Interview with Sydney Finkelstein
How do you work with clients when preparing for a keynote?
I’ve been doing keynotes around the world for 15 years, so I have a very good idea of how to deliver value to clients. What I find particularly helpful is learning more about the challenges of people in the audience, the purpose of the meeting or conference, and any special issues or concerns a client might have. I am willing to spend as much time as needed to fully understand where the client is coming from so I can deliver a keynote that works for them.
What are some of the most common mistakes made by executives?
There are many! But a lot of what I see in my consulting work, and in my own research as well, is what I call “Human” problems. That is, the underlying cause of so many things that go wrong is that executives are people, and people sometimes do things that they probably shouldn’t do.
For example, who hasn’t made a quick pre-judgment about something, and then stuck to that even though all sorts of data emerge that suggest a different way. We all all stubborn on occasion, we don’t always like to hear negative feedback, and we sometimes put off important decisions that we know we should make today. All of these things, very human things, can create huge problems when you have major responsibilities in a business.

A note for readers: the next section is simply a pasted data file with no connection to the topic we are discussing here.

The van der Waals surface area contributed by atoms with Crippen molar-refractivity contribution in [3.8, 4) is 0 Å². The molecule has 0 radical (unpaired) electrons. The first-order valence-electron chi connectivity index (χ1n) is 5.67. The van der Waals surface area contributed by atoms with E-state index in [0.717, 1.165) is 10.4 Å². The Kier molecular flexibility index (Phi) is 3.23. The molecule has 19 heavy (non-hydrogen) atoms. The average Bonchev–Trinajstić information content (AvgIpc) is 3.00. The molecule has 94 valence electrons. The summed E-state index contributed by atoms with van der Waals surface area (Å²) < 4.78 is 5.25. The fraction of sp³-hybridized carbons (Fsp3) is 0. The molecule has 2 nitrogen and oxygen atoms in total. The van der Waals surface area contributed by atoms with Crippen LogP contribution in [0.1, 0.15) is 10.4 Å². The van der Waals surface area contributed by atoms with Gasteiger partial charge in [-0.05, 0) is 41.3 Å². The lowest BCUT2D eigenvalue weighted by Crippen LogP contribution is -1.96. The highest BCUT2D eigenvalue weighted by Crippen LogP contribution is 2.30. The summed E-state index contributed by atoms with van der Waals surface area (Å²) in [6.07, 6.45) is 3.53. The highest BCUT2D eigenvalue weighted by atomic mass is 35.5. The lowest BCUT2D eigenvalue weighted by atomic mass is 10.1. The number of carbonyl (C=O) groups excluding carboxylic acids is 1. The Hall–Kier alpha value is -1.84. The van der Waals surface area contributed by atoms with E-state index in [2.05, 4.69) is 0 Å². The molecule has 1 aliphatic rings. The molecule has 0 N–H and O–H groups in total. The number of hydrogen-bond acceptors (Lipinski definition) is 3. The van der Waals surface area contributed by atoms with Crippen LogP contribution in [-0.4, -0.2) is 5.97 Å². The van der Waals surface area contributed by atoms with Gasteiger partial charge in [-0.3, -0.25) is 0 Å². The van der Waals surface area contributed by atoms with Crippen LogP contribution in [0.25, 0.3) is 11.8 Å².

We need to be more alert to how things can go wrong, pay attention to the early warning signs, and exercise our adaptability and open-mindedness muscles. These are all themes I speak about in my keynotes.
When and why did you become a public speaker?
As a professor, I’ve studied leaders and organizations for over 25 years. I’ve always been fascinated by what people at the very top do, how they do it, and why it sometimes doesn’t work out so well.
With the publication of why smart executives fail in 2003, my views on questions like these became well-known around the world. With that, there has been a lot of attention and interest in my speaking to executives, leaders, and teams on how to succeed. I do it by talking about failure, a twist that everyone seems to get. I love public speaking because it gives me a chance to help good people do even better in their businesses and their lives.
What are some of the most unique experiences you have had as a keynote speaker?
One time I have getting off a long overnight flight to Istanbul and there were two big guys waiting for me right as the airplane door opened. They took me to the VIP room at the airport, where there ensued a press conference, cameras flashing and all. I was surprised, certainly no one suggested this would happen, and I suppose I didn’t necessarily look my best after the long flight. But after a couple of good strong Turkish coffees, I did it!
More generally, the opportunity to meet people in their own countries, dealing with their own challenges, has always been so interesting. People are people, wherever you go, and they are proud of what they have accomplished, they are proud of their companies, and they are so open to sharing. Those small moments of meeting individuals and talking about what’s going on in their lives, that is great, and that’s something that comes with traveling the world as a keynote speaker.